By the time Gov. Bill Richardson left Tucumcari on Friday, he had a multi-million-dollar wish list from local government and elected officials.
Richardson was here on a listening tour to hear what projects city and county leaders hoped to receive funding for from the federal stimulus package, the American Recovery and Reinvestment Act.
The Recovery Act was passed by Congress in February and provides $787 billion for economic improvement projects in areas such as job creation, infrastructure and energy efficiency.
“We are really looking for bids and ideas in three areas where we are a little weak as a state: smart grid, broadband and health information technology,” Richardson said. “In these areas we are eligible for awards. We’re trying to make sure communities know about these potential bids. The more you do this with other communities, cities and counties, the better chance you have of getting these bids. These projects have to be shovel ready to create jobs.”
There are a lot of different formulas and a lot of competition for certain grants being awarded through the stimulus package, Richardson said.
“What we are trying to do is link up our team with you so we can get the best applications for small communities that don’t have the expert grant writers,” said Richardson, who was accompanied by Allan Oliver, director of Cabinet Affairs, and Eric Witt, deputy chief of staff.
Local government and elected officials and residents pitched the following projects:
• Jimmy Sandoval, a member of Mesalands Community College Board of Trustees, said the college’s proposed residence hall could use some funding.
• Bobbye Rose, Tucumcari city manager, requested funding to assist the city in dealing with the Sands Dorsey building, which was burned and damaged in June 2007. Funds are needed to remediate the problem. An engineer has recommended razing the building, while other planning professionals have recommended salvaging the building.
“One of the problems is that it (Sands Dorsey) is part of the downtown’s historical heritage and tearing down the building may affect the ability to have the area declared an historic district,” Rose said.
• County Commissioner Bill Curry said, the city and county need engineering services. “This community is not in the position to have shovel-ready projects because we don’t have an engineer and its costly. I’m wondering how small communities can be brought together that don’t have an engineer. “We’d love to have shovel ready projects to meet your needs, but we don’t have the budgets and money to employ engineers.”
• Robert Lumpkin, renewable energy consultant, said there is $4.5 billion in federal funds for transmission lines nationwide, and Quay County and eastern New Mexico should seek out some of those dollars for transmission lines. “The customers are there. We just need to get some energy there (to California and Arizona),” Lumpkin said.
RITA could act as the coordinating authority to develop transmission corridor through this area of the state, Lumpkin suggested.
Lumpkin is coordinating The New Mexico Coalition. It includes groups of cooperatives of landowners, to promote the development of wind farms and a transmission corridor.
“It’s important that ranchers and landowners get organized, get their landowner rights together, not just for protection, but so they can share in the bounty and the profits,” Richardson said.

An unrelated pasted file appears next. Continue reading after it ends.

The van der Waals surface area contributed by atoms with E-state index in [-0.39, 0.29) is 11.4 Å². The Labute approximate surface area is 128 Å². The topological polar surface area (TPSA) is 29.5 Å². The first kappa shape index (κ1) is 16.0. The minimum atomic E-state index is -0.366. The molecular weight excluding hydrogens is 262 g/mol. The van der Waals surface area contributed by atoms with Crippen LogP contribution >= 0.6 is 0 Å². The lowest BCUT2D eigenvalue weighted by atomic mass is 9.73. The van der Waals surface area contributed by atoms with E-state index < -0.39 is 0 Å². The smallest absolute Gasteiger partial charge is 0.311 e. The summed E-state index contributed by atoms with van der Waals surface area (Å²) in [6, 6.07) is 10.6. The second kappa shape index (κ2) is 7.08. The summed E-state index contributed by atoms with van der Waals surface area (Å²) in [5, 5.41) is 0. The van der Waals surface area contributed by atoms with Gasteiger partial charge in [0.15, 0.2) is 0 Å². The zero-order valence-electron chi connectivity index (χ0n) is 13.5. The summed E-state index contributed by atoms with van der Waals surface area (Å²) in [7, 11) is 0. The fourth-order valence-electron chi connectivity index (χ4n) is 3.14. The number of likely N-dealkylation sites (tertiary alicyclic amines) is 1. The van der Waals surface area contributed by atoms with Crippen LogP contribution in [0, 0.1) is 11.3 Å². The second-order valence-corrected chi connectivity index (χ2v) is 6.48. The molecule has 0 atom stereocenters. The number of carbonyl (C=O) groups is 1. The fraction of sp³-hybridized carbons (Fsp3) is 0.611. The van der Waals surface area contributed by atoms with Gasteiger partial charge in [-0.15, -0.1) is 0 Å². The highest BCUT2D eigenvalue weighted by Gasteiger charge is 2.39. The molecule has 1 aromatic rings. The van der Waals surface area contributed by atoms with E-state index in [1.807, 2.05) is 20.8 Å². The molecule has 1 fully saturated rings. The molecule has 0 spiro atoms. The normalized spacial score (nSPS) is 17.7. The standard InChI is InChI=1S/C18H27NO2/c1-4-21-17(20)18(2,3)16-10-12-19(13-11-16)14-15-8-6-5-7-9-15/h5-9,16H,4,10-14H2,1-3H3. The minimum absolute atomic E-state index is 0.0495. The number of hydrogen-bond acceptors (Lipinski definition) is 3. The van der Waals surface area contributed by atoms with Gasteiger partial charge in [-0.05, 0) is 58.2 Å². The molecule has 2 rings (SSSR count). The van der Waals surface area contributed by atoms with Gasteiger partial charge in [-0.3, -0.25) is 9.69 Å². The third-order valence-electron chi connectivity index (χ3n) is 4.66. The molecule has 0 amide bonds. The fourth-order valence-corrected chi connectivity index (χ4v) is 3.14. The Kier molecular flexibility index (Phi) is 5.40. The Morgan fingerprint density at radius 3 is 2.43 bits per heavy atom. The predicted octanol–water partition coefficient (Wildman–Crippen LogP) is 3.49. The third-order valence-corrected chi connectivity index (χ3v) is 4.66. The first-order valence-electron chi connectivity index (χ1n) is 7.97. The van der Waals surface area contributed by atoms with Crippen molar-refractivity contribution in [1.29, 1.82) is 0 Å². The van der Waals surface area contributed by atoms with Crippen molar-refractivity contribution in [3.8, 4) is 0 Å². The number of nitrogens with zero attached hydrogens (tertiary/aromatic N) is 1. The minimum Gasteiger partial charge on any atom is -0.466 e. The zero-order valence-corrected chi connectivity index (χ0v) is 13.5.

• Other projects brought to the governor’s attention included funding equipment for the Regional Dispatch service housed in the Tucumcari Police Department; continued funding of the Workforce Solution office in Tucumcari; increased staff at the State Engineer’s District 7 office which covers Quay County; and the Canadian River Basin.
Several local officials brought projects that are moving slowly to the governor’s attention, such as:
• Funds for Phase II of the new Tucumcari High School are not moving as fast as expected because consideration of the sale of bonds had been pushed back to June, said State Rep. Dennis Roch (R)
• The city has an opportunity to sell its waste water to farmers to irrigate and for cattle at the Tucumcari Feedyard but that it was “taking an exceptionally long time” to get approval from the state’s Environment Department, Tucumcari City Commissioner Jim Witcher said.
• The city and the county had each requested in 2006 to exercise their option for 400 acre feet of water annually from Ute Lake from the Office of the State Engineer, but had not yet received approval, Quay County Manager Richard Primrose said.
“We can use that water,” Primrose said. “We do have a contract to sell them (Ute Lake Ranch) water. We have not been able to get that done. We requested it in 2006. We still have not gotten approval, where we can sublease that water.”
Witcher said that part of the deal with Ute Lake Ranch included a provision for the developer to convert the water into a drinkable water, that could then be used by the city.
So that small communities, cities and counties could seek Recovery Act funds, Richardson said the Competitive Grant Advisory Team will hold a meeting at 1:30 p.m. Wednesday at the Tucumcari Convention Center.
However, the team may not have programs ready on Wednesday for those communities seeking engineering or planning assistance. Those resources and experts should be available at meetings planned by the team for May 20 in Albuquerque and on May 21 in Las Cruces.
“I want to emphasize to stay in touch with our office because in the end we have a lot of authority over these funds,” Richardson said.